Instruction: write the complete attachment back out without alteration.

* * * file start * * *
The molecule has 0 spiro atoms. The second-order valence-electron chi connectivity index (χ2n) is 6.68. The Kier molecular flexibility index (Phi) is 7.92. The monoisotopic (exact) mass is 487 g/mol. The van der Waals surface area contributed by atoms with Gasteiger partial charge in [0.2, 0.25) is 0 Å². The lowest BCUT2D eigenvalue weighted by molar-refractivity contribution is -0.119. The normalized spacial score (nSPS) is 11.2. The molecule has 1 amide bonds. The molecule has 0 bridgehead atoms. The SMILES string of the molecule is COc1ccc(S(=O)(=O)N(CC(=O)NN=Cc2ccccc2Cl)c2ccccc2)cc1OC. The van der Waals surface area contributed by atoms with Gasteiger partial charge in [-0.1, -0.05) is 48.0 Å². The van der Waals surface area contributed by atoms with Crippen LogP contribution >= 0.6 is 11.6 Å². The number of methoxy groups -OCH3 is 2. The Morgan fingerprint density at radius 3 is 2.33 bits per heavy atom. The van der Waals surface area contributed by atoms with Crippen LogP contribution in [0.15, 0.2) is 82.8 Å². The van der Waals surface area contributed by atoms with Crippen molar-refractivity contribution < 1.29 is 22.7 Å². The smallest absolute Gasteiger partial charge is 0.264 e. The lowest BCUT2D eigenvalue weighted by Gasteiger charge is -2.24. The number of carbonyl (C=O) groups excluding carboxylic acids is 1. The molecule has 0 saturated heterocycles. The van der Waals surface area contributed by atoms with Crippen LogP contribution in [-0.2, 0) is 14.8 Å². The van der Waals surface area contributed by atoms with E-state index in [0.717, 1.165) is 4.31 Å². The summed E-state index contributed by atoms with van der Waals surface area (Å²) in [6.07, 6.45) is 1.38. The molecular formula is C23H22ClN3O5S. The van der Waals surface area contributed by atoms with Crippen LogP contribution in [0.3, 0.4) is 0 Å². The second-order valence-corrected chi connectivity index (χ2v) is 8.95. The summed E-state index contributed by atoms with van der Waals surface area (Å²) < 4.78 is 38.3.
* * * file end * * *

The molecule has 0 spiro atoms. The second-order valence-electron chi connectivity index (χ2n) is 6.68. The Kier molecular flexibility index (Phi) is 7.92. The monoisotopic (exact) mass is 487 g/mol. The van der Waals surface area contributed by atoms with Gasteiger partial charge in [0.2, 0.25) is 0 Å². The lowest BCUT2D eigenvalue weighted by molar-refractivity contribution is -0.119. The normalized spacial score (nSPS) is 11.2. The molecule has 1 amide bonds. The molecule has 0 bridgehead atoms. The SMILES string of the molecule is COc1ccc(S(=O)(=O)N(CC(=O)NN=Cc2ccccc2Cl)c2ccccc2)cc1OC. The van der Waals surface area contributed by atoms with Gasteiger partial charge in [-0.1, -0.05) is 48.0 Å². The van der Waals surface area contributed by atoms with Crippen LogP contribution >= 0.6 is 11.6 Å². The number of methoxy groups -OCH3 is 2. The Morgan fingerprint density at radius 3 is 2.33 bits per heavy atom. The van der Waals surface area contributed by atoms with Crippen LogP contribution in [0.15, 0.2) is 82.8 Å². The van der Waals surface area contributed by atoms with Crippen molar-refractivity contribution < 1.29 is 22.7 Å². The smallest absolute Gasteiger partial charge is 0.264 e. The lowest BCUT2D eigenvalue weighted by Gasteiger charge is -2.24. The number of carbonyl (C=O) groups excluding carboxylic acids is 1. The molecule has 0 saturated heterocycles. The van der Waals surface area contributed by atoms with Crippen LogP contribution in [-0.2, 0) is 14.8 Å². The van der Waals surface area contributed by atoms with E-state index in [0.717, 1.165) is 4.31 Å². The summed E-state index contributed by atoms with van der Waals surface area (Å²) in [6.07, 6.45) is 1.38. The molecular formula is C23H22ClN3O5S. The van der Waals surface area contributed by atoms with Crippen LogP contribution in [0.3, 0.4) is 0 Å². The second-order valence-corrected chi connectivity index (χ2v) is 8.95. The summed E-state index contributed by atoms with van der Waals surface area (Å²) < 4.78 is 38.3.